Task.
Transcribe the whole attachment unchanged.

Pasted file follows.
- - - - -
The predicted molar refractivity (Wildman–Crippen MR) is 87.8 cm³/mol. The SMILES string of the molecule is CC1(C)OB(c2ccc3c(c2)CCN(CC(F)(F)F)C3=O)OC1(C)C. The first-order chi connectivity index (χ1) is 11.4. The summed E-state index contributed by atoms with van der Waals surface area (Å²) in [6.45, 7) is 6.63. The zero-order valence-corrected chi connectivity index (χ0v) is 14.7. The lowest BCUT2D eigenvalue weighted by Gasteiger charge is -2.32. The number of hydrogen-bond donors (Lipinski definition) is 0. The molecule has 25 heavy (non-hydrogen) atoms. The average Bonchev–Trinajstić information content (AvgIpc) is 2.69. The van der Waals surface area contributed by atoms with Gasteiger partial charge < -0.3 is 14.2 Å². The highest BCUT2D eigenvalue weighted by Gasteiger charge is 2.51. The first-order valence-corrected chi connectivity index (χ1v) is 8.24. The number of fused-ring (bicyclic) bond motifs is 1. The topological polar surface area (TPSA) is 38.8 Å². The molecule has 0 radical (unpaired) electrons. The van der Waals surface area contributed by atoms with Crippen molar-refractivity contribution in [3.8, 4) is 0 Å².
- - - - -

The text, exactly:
The predicted molar refractivity (Wildman–Crippen MR) is 87.8 cm³/mol. The SMILES string of the molecule is CC1(C)OB(c2ccc3c(c2)CCN(CC(F)(F)F)C3=O)OC1(C)C. The first-order chi connectivity index (χ1) is 11.4. The summed E-state index contributed by atoms with van der Waals surface area (Å²) in [6.45, 7) is 6.63. The zero-order valence-corrected chi connectivity index (χ0v) is 14.7. The lowest BCUT2D eigenvalue weighted by Gasteiger charge is -2.32. The number of hydrogen-bond donors (Lipinski definition) is 0. The molecule has 25 heavy (non-hydrogen) atoms. The average Bonchev–Trinajstić information content (AvgIpc) is 2.69. The van der Waals surface area contributed by atoms with Gasteiger partial charge < -0.3 is 14.2 Å². The highest BCUT2D eigenvalue weighted by Gasteiger charge is 2.51. The first-order valence-corrected chi connectivity index (χ1v) is 8.24. The number of fused-ring (bicyclic) bond motifs is 1. The topological polar surface area (TPSA) is 38.8 Å². The molecule has 0 radical (unpaired) electrons. The van der Waals surface area contributed by atoms with Crippen molar-refractivity contribution in [3.8, 4) is 0 Å².